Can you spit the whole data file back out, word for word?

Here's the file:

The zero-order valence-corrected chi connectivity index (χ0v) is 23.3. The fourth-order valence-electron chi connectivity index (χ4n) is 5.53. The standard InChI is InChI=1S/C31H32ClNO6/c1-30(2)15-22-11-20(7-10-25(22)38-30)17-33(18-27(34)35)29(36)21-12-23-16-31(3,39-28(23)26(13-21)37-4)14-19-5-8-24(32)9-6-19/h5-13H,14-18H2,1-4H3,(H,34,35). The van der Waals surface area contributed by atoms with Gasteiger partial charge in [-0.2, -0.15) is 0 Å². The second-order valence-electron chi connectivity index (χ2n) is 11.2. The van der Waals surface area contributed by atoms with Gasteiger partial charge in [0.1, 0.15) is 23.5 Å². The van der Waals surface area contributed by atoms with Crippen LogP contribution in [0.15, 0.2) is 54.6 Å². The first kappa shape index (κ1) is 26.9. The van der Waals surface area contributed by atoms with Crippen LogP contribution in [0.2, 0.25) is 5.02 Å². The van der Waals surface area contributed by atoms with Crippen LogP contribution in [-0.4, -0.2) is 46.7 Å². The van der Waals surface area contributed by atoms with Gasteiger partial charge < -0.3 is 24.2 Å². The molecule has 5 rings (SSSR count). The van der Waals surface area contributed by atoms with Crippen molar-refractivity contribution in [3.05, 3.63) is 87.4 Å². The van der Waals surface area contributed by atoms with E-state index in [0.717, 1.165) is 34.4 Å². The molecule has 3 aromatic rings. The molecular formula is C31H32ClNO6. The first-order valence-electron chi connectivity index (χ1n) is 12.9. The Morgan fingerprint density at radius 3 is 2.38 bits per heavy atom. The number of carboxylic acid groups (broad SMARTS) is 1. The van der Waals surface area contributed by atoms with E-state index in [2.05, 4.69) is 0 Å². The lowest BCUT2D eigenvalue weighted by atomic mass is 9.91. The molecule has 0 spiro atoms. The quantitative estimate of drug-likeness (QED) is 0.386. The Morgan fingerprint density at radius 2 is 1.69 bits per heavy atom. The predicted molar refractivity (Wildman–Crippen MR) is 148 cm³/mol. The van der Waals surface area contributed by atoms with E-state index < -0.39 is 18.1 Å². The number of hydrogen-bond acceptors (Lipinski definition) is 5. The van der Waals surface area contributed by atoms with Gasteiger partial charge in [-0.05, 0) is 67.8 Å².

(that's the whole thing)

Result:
The zero-order valence-corrected chi connectivity index (χ0v) is 23.3. The fourth-order valence-electron chi connectivity index (χ4n) is 5.53. The standard InChI is InChI=1S/C31H32ClNO6/c1-30(2)15-22-11-20(7-10-25(22)38-30)17-33(18-27(34)35)29(36)21-12-23-16-31(3,39-28(23)26(13-21)37-4)14-19-5-8-24(32)9-6-19/h5-13H,14-18H2,1-4H3,(H,34,35). The van der Waals surface area contributed by atoms with Gasteiger partial charge in [-0.2, -0.15) is 0 Å². The second-order valence-electron chi connectivity index (χ2n) is 11.2. The van der Waals surface area contributed by atoms with Gasteiger partial charge in [0.1, 0.15) is 23.5 Å². The van der Waals surface area contributed by atoms with Crippen LogP contribution in [0.15, 0.2) is 54.6 Å². The first kappa shape index (κ1) is 26.9. The van der Waals surface area contributed by atoms with Crippen LogP contribution in [0.2, 0.25) is 5.02 Å². The van der Waals surface area contributed by atoms with Crippen LogP contribution in [-0.4, -0.2) is 46.7 Å². The van der Waals surface area contributed by atoms with Gasteiger partial charge < -0.3 is 24.2 Å². The molecule has 5 rings (SSSR count). The van der Waals surface area contributed by atoms with Crippen molar-refractivity contribution in [3.05, 3.63) is 87.4 Å². The van der Waals surface area contributed by atoms with E-state index in [0.717, 1.165) is 34.4 Å². The molecule has 3 aromatic rings. The molecular formula is C31H32ClNO6. The first-order valence-electron chi connectivity index (χ1n) is 12.9. The Morgan fingerprint density at radius 3 is 2.38 bits per heavy atom. The number of carboxylic acid groups (broad SMARTS) is 1. The van der Waals surface area contributed by atoms with E-state index in [2.05, 4.69) is 0 Å². The lowest BCUT2D eigenvalue weighted by atomic mass is 9.91. The molecule has 0 spiro atoms. The quantitative estimate of drug-likeness (QED) is 0.386. The Morgan fingerprint density at radius 2 is 1.69 bits per heavy atom. The predicted molar refractivity (Wildman–Crippen MR) is 148 cm³/mol. The van der Waals surface area contributed by atoms with E-state index < -0.39 is 18.1 Å². The number of hydrogen-bond acceptors (Lipinski definition) is 5. The van der Waals surface area contributed by atoms with Gasteiger partial charge in [-0.05, 0) is 67.8 Å².